Published online 23 September 2009 | Nature | doi:10.1038/news.2009.945

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Publisher retracts paper by Iran's science minister

Iranian scientists press for plagiarism inquiry.

Kamran Daneshjou.Kamran Daneshjou.Raheb Homavandi / Reuters

Iranian researchers say they are dismayed and angered that a 2009 paper1 coauthored by Kamran Daneshjou, Iran's science minister, appears to have plagiarized a 2002 paper2 published by South Korean researchers. The similarities between the articles were revealed yesterday by Nature (see 'Paper co-authored by Iran's science minister duplicates earlier paper'). Iranian scientists say they intend to press for an examination of the allegations, and for the minister's resignation — should wrongdoing be established.

Anthony Doyle, publishing editor for the Springer journal Engineering with Computers, in which the paper was published, also told Nature that the journal will label it as "retracted" online, and include an erratum in the next issue drawing attention to the matter. "Springer takes plagiarism very seriously."

"This is a bitter blow to Iranian academic society, it's a scandal," says Ali Gorji, an Iranian neuroscientist based at the University of Münster in Germany, "I'd like to assure the international scientific community that Iranian scientists are honest and ethical, and that they are offended by this stupid act."

The affair has been widely picked up among Iranian researchers' email networks, blogs and some political news websites in Iran. Researchers inside Iran say that the minister has not yet publicly responded to the allegations, but that they expect him to. "There is a paradoxical situation between Iran's determination to boost science and technology, as stated by the Supreme Leader and the alleged non-ethical action by a science minister of the country," asserts one scientist in Iran, who wanted to remain anonymous.

Striking similarities

The 2009 paper by Daneshjou and Majid Shahravi, from the department of mechanical engineering at the Iran University of Science and Technology in Tehran, in many places duplicates verbatim the text of the 2002 paper published by South Korean scientists in Journal of Physics D: Applied Physics. A smaller number of sentences are identical to those in a paper given at a 2003 conference by other researchers.

"The introduction is copied practically word-for-word," comments Muhammad Sahimi, an Iranian materials scientist at the University of Southern California in Los Angeles, adding that so too are large parts of the methods, results and discussion section. "The English of the paper is not uniform," he notes, "Where they have copied from other papers, it reads smoothly. Where they have tried to add things themselves, it does not read as smoothly."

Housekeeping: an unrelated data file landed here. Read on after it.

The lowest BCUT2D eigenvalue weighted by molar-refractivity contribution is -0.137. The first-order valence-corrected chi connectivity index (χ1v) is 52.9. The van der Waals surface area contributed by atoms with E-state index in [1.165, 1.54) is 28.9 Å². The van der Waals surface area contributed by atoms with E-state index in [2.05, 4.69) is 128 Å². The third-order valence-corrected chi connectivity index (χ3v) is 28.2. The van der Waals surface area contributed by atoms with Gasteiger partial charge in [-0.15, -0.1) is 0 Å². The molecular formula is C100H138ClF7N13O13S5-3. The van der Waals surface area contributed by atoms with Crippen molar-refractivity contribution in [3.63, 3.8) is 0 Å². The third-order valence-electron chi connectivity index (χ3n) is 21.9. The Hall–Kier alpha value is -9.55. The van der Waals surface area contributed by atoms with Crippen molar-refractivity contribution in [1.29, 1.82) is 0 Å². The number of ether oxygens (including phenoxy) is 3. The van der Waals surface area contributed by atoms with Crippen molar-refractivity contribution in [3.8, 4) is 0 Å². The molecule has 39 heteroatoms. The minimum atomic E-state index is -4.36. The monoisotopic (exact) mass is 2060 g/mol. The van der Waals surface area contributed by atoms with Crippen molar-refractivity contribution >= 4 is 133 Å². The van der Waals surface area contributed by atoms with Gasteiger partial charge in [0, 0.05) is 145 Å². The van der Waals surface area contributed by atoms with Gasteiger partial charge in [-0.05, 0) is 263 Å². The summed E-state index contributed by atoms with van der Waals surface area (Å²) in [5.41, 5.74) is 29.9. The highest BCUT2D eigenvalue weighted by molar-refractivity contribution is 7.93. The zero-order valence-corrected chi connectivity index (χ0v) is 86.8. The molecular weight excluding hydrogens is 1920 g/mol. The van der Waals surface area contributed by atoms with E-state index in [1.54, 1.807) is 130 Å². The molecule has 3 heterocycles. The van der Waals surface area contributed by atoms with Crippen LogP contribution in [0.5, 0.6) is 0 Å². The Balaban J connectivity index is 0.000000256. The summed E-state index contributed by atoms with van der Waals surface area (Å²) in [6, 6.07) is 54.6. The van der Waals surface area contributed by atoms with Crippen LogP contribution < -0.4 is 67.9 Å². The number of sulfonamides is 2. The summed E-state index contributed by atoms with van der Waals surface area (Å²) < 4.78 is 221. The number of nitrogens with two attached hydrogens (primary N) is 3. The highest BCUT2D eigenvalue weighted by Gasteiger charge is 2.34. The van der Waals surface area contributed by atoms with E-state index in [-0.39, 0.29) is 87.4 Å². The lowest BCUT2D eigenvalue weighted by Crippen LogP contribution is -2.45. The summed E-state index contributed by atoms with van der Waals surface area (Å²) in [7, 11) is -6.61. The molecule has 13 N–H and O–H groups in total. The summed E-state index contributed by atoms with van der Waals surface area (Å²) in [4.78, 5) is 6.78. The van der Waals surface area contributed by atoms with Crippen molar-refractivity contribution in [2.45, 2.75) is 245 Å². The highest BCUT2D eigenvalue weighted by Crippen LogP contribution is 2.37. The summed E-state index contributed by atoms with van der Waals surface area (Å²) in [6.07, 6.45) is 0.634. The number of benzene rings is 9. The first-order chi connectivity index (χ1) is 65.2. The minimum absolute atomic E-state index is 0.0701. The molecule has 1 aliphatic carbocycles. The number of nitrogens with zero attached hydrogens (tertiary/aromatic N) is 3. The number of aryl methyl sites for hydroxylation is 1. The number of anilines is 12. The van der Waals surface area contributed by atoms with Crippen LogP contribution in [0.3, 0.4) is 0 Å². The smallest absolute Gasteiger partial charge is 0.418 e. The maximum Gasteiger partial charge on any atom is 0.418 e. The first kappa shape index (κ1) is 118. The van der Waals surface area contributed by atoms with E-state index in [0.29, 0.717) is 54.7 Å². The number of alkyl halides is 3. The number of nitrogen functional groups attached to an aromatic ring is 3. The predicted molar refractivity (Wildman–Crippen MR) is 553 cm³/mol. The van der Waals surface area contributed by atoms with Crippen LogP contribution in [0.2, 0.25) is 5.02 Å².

Similarly, almost all the figures, and their captions, are copied from the South Korean paper, although their order is sometimes different, he notes, adding that some are mirror images of those in the earlier paper.

Nature has since discovered that another 2009 article3 by the same authors, published in the Taiwan-based Journal of Mechanics, contains large chunks identical to a 2006 article published by a US scientist in Elsevier's International Journal of Impact Engineering4, as well as material from the paper by South Korean scientists.

Nature has made repeated efforts to contact Daneshjou and Shahravi for comment without success.

Controversial appointment

Many Iranian researchers have disputed Daneshjou's nomination as science minister. "The man's appointment was a political action by the government. He was not selected, nor is he supported, by Iranian scientists," says Gorji.

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Daneshjou served as the head of the interior ministry's office that oversaw the conduct of the contested presidential elections last June, which returned President Mahmoud Ahmadinejad to power. He was also Tehran's governor general from 2005-2008, and is described by scientists as a hardliner with ties to the revolutionary guards — most Iranian scientists, inside and outside the country, support the reformist movement.

Many researchers fled Iran during the cultural revolution in the early 1980s. The regime closed universities for three years, and violently purged them of any Western or non-Islamic influences.

Some now worry that a new purge of the universities is on the way, following Supreme Leader Ayatollah Ali Khamenei's denouncing in early September of the humanities and social sciences taught in universities as a corrupting influence causing students to doubt and question Islamic values, and called for a revision of what was taught. Such alleged influences have also been a recurring theme in the recent public confessions and show trials of protestors. 

  • References

    1. Daneshjou, K. & Shahravi, M. Eng. Comput. 25, 191-206 (2009).
    2. Lee, W., Lee, H-J. & Shin, H. J. Phys. D: Appl. Phys. 35, 2676–2686 (2002). | Article | ChemPort |
    3. Daneshjou, K. & Shahravi, M. J. Mech. 25, 117–128 (2009).
    4. Segletes, S. Int. J. Impact Eng. 32, 1403-1439 (2006). | Article
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